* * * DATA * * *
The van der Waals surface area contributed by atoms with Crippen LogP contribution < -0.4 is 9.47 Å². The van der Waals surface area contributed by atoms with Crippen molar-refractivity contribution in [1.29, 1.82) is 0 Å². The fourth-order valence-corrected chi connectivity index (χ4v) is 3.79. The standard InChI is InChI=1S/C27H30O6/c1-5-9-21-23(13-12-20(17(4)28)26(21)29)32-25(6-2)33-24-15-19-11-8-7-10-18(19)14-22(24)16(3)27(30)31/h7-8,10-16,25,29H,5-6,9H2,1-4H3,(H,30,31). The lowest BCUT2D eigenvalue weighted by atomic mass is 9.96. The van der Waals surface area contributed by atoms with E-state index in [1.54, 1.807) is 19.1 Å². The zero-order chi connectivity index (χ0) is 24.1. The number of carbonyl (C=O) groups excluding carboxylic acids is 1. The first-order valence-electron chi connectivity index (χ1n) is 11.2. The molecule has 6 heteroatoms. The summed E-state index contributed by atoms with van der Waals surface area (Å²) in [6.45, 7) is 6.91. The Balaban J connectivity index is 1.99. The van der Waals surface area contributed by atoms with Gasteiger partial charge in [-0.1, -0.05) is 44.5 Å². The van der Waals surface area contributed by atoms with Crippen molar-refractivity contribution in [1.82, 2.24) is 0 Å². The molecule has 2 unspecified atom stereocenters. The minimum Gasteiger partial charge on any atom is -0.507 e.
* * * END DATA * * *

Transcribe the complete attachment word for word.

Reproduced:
The van der Waals surface area contributed by atoms with Crippen LogP contribution < -0.4 is 9.47 Å². The van der Waals surface area contributed by atoms with Crippen molar-refractivity contribution in [1.29, 1.82) is 0 Å². The fourth-order valence-corrected chi connectivity index (χ4v) is 3.79. The standard InChI is InChI=1S/C27H30O6/c1-5-9-21-23(13-12-20(17(4)28)26(21)29)32-25(6-2)33-24-15-19-11-8-7-10-18(19)14-22(24)16(3)27(30)31/h7-8,10-16,25,29H,5-6,9H2,1-4H3,(H,30,31). The lowest BCUT2D eigenvalue weighted by atomic mass is 9.96. The van der Waals surface area contributed by atoms with E-state index in [1.54, 1.807) is 19.1 Å². The zero-order chi connectivity index (χ0) is 24.1. The number of carbonyl (C=O) groups excluding carboxylic acids is 1. The first-order valence-electron chi connectivity index (χ1n) is 11.2. The molecule has 6 heteroatoms. The summed E-state index contributed by atoms with van der Waals surface area (Å²) in [6.45, 7) is 6.91. The Balaban J connectivity index is 1.99. The van der Waals surface area contributed by atoms with Gasteiger partial charge in [-0.1, -0.05) is 44.5 Å². The van der Waals surface area contributed by atoms with Crippen molar-refractivity contribution in [1.82, 2.24) is 0 Å². The molecule has 2 unspecified atom stereocenters. The minimum Gasteiger partial charge on any atom is -0.507 e.